ATLANTA (CNN) - With gas prices at a record high, Democrats Tuesday poured fuel on the debate over the soaring prices, accusing the Bush administration of failing to stabilize the market ahead of the summer vacation season.
Speaking at a Washington event, Democratic National Committee Chairman Terry McAuliffe held up a gas can -- with the label "Can Bush" on it -- and said, "It is now time to can Bush."
"The Bush administration is in the pocket of big oil, and it is hurting Americans in the pocketbook," McAuliffe said. "They are so deep in the pocket of big oil, we need to drill down just to find them."
In Portland, Ore., presumptive Democratic nominee John Kerry said, "We need a president who's fighting for the American worker, the American family at the fuel pumps to lower the price of gasoline in the United States."
Ten Democratic governors sent a joint letter to Bush Tuesday, saying the administration has "fallen short" on resolving the rising prices, "let alone addressing the concerns of American consumers."
"We strongly encourage you to direct the Department of Energy to conduct a comprehensive investigation of the entire gasoline pricing structure, the profits currently enjoyed by the industry and the cost being passed on to consumers," the letter says. It was signed by the governors of Arizona, Iowa, West Virginia, Michigan, Kansas, Missouri, Washington, Wisconsin, Pennsylvania and Maine.
The intensified criticism of the administration comes on the heels of a government report that said gas prices were at an all-time high, averaging $2.01 a gallon nationwide for regular unleaded -- up 52 cents from a year ago, and up 7.6 cents from just a week ago.
At one gas station in Menlo Park, Calif., a sign advertises a gallon of regular gas for $2.33. Those who want "plus" or "premium," the sign says, will have to pay an "arm" and a "leg."
On a CNN.com poll, 54 percent of respondents said rising gas prices are affecting their Memorial Day plans. More than 28,000 people cast votes in the unscientific online poll.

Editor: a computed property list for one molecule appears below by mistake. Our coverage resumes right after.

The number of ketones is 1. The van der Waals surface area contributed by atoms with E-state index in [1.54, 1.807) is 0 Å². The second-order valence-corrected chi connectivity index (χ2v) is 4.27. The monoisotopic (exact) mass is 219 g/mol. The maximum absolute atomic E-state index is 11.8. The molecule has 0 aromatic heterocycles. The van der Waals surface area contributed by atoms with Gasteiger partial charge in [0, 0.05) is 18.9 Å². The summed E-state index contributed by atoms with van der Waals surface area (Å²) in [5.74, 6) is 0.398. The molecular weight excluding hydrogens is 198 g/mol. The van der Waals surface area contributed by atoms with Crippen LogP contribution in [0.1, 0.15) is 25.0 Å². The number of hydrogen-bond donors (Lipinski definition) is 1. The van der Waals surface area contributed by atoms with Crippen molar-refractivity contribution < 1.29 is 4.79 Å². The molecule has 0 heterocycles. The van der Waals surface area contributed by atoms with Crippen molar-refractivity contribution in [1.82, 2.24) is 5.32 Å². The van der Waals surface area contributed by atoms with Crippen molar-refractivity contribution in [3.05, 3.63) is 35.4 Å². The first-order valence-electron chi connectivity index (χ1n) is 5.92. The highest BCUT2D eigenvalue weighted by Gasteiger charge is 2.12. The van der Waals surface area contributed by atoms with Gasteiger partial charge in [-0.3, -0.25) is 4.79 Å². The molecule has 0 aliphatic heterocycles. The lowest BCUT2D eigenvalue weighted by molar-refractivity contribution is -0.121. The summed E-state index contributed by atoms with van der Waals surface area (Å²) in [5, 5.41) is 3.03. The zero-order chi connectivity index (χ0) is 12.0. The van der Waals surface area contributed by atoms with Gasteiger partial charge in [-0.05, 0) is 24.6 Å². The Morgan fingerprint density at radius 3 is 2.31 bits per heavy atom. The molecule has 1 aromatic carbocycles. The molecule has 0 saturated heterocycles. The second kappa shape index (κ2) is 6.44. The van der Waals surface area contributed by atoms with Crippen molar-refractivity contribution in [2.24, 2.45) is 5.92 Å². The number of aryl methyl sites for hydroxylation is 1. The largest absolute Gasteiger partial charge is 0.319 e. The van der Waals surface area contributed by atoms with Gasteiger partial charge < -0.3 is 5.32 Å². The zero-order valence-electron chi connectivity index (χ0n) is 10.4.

Those results were in contrast with a AAA survey, which found that 30.9 million travelers, up 3.4 percent from last year, will drive 50 miles or more by car this Memorial Day weekend.
In Washington, White House spokesman Scott McClellan sought to blame Congress for not passing a comprehensive energy plan, resulting in higher prices at the pump.
"The reason we are in this situation is because we are dependent upon foreign sources of energy. The reason we are in this situation is because there has been years of inaction," McClellan said. "This president has called on Congress to act, and that's what Congress needs to do so that we don't continue to go through this issue year after year."
Senate Minority Leader Tom Daschle, D-S.D., called it "laughable" that Republicans were blaming Democrats in Congress for not passing the energy bill since the GOP controls both houses.
"I find it absolutely laughable that the Republican majority would blame the minority for their inability to pass a bill. They're in control," Daschle told reporters. "If they can't get the job done, I ask them to turn it over to somebody who can."
Of Bush, Daschle said, "He's been silent on the issue. He's been unengaged and showing absolutely no leadership. And I think it's critical that he do so as we go into the busiest and most troubling time of the year from a price perspective."